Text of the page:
The entire press run of “The Anarchist’s Workbench” passed its quality inspection and has arrived in our Indiana warehouse. Employees there are printing out the labels and will ship out orders in the coming days.
If you would like a printed copy of the first edition, you can buy one for $27 via this link. Or you can download the entire book for free at the same link. The electronic version is free and always will be. It’s covered by a Creative Commons license that allows you to reuse and adapt the material for non-commercial purposes.
For example, Ray Deftereos at the Hand Tool Book Review podcast has been recording the book as a free audiobook. He’s up through chapter 8 now. This is a perfect example of using the Creative Commons license, and we are thrilled by stuff like this.
“The Anarchist’s Workbench” concludes the “anarchist” series of books I began writing about 10 years ago. If you want to know why there will be no more “anarchist” titles, you can find out in the book. The answer is in chapter 16: “The ‘A’ is Now at the End.”
Because of the current problems at USPS, it likely will take longer to receive your book than usual. We have experienced delays of four or more days. So we ask that you please be a little more patient than usual. If you have problems with a lost or damaged book (it happens no matter what we do), please contact firstname.lastname@example.org. It’s best not to leave a customer service problem as a comment on the blog because we might not see it in a timely manner.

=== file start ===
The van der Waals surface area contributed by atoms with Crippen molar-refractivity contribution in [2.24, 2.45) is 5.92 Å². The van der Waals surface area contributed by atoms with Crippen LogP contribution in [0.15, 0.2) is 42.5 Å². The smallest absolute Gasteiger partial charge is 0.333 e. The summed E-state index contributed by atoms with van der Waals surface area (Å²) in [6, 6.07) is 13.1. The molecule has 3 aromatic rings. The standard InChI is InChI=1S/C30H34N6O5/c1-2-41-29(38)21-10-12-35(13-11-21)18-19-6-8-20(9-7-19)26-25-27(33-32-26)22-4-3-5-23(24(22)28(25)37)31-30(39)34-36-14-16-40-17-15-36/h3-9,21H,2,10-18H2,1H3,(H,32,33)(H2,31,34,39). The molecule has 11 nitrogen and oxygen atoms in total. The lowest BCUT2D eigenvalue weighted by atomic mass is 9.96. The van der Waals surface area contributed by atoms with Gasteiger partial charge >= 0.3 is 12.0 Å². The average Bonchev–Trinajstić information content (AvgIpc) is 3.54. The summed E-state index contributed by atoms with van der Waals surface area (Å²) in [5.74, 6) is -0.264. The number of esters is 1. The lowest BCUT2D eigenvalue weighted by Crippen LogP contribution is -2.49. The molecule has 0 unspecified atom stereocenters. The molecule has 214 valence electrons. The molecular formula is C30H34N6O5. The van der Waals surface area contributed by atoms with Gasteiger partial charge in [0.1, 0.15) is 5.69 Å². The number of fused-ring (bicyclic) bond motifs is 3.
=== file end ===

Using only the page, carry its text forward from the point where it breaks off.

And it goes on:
— Christopher Schwarz
27 thoughts on “‘The Anarchist’s Workbench’ has Arrived”
The bench, and the book about the bench – I really like that final photo, and look forward very much to getting my copy!
Oh, and that same photo reminds me that the planing stop I ordered from Tom Latané is currently being cleared through customs here in Belgium, having spent almost four weeks in the momentarily not too fast hands of the USPS. That’s alright, though – as long as it gets here I’m happy!
As the late David Graeber said “I see anarchism as something you do not an identity so don’t call me the anarchist anthropologist”. Thank you for the 3 wonderful books in this series and for your generosity in giving away the 3rd.
Well done, must be a great relief to have them on their way.
It is. I’m also glad we didn’t try to release the book at Handworks (which was the original plan). It would have been a disaster.
I look forward to fondling the print version.
But I’m sorry — it’s not over until I say it’s over.
Nice color. Goes well with SYP
Good news – glad the printing went better this time. Looking forward to getting one; hopefully Lee Valley up here in Canada continues their stocking of your books. Nancy’s kitchens book is due in next week; that’ll have to tide me over until the workbench book gets here. Ah well, tough “problem” to have!
Looking forward to the next one!
LAP, will there and when there be a publication on tool boxes, chests. Ralph
Now the Crucible needs to produce a Planing Stop. I can’t find a decent one.
We are working on it this month.
Made from railroad spikes?
Nope. Can’t say more just now. Don’t want to let the cat out of the bag.
They aren’t cat-paw planing stops, are they? Bean has given enough.
Works for me:
Take some mild steel plate, I think mine was 3 mm (maybe 4?) thick, 5 cm x 10cm or so. 5×7 would have been better, don’t make it too wide (stress on the fasteners). I trimmed it down, could be even narrower, I think.